Want Soft Idlis At Home? Here Are 5 Tips To Make Pillowy Idlis
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Hardly anyone doesn’t like to indulge in soft, puffy idlis. This popular South Indian dish, when paired with sambar, makes the nation’s favourite breakfast. Idli, for the longest time, has been making South Indian cuisine proud across the subcontinent. It is not oily or greasy, yet it is considered the most popular snack of all time. 

Apart from being tasty, idli has a lot of health benefits. Idlis are low in calories and rich in fibre. Thus, it helps to keep the stomach full for a longer time and enables digestion. Apart from being healthy, cooking steamed, puffy, delectable idlis is an art. You must have often wondered how the idlis presented in restaurants appear to be so soft. Well, there are no secret ingredients to it. Rather, adhering to certain steps can help you attain a soft texture at home as well. 

If you’re thinking about avoiding the mistakes you're making while cooking idli, then here are some tips to avoid the hard texture of the idlis. Take a look: 

  • Select The Correct Type Of Rice

Rice is the key ingredient for making idli, and not finding the right rice may hamper the taste as well as the texture. There are a lot of varieties of rice available in the market; however, the one that is perfect for idli is parboiled rice, also known as ukda chawal. If you’re unable to find parboiled rice, you can also use medium-grain rice. However, it may not be advisable to use long-grain rice at all, as it doesn’t give the desired texture.   

  • Follow The Soaking Method Of Ingredients Correctly

To make idli, dal and rice are soaked beforehand. If you’re soaking them together, we would suggest you stop immediately. If you want to make perfect idlis, soak them separately. This is because rice and water need different quantities of water to fluff up. Soaking them together will ruin the texture of the idlis.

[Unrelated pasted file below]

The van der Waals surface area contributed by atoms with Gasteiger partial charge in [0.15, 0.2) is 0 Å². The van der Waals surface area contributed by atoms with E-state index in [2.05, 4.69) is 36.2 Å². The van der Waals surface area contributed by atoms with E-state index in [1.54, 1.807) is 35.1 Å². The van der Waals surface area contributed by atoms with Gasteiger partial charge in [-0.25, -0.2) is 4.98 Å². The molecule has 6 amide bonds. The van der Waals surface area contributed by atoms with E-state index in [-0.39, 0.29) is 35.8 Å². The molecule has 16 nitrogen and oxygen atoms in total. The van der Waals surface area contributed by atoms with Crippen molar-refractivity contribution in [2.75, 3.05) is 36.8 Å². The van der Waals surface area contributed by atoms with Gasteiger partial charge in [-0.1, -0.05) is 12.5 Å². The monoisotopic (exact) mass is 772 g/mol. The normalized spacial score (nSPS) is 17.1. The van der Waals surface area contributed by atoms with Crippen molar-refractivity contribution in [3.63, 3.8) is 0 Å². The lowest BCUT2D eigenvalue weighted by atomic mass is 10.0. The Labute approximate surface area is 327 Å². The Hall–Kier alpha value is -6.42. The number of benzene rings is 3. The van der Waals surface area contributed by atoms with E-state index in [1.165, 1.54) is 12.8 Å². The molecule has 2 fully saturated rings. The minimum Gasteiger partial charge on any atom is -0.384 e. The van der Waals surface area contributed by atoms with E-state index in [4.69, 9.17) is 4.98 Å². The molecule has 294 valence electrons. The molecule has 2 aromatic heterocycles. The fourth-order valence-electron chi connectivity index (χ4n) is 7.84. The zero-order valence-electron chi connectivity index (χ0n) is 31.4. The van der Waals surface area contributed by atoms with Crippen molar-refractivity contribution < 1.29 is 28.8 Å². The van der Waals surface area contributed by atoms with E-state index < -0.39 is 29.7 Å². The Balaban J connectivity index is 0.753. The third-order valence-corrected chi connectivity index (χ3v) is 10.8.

• Allow The Batter To Ferment Well

One of the major steps in making idli is fermentation. To make the idli soft, you must allow the batter to sit for a while. We would recommend leaving the batter overnight for fermentation. However, if you’re short on time, leave it for 2–3 hours. Fermentation helps the batter get aerated, thus turning the idlis soft. 

  • Avoid Overmixing The Batter   

Now, you must be wondering why, though your fermentation process was correct, the idlis didn’t turn soft. This is because you overmixed the batter. Give it a nice stir to ensure that the batter is smooth and consistent. If you overmix, you’ll ruin all the air that was incorporated into it during the fermentation process. 

  • Do Not Overfill The Idli Moulds

Another mistake that you must avoid making is overfilling the idli moulds. We often end up filling them completely, which does not result in proper cooking of the idlis. Besides, the batter may overflow and create a mess inside the steamer or pressure cooker. Fill the batter with ¾ of the mould’s capacity. Note: Grease it with some oil before pouring it.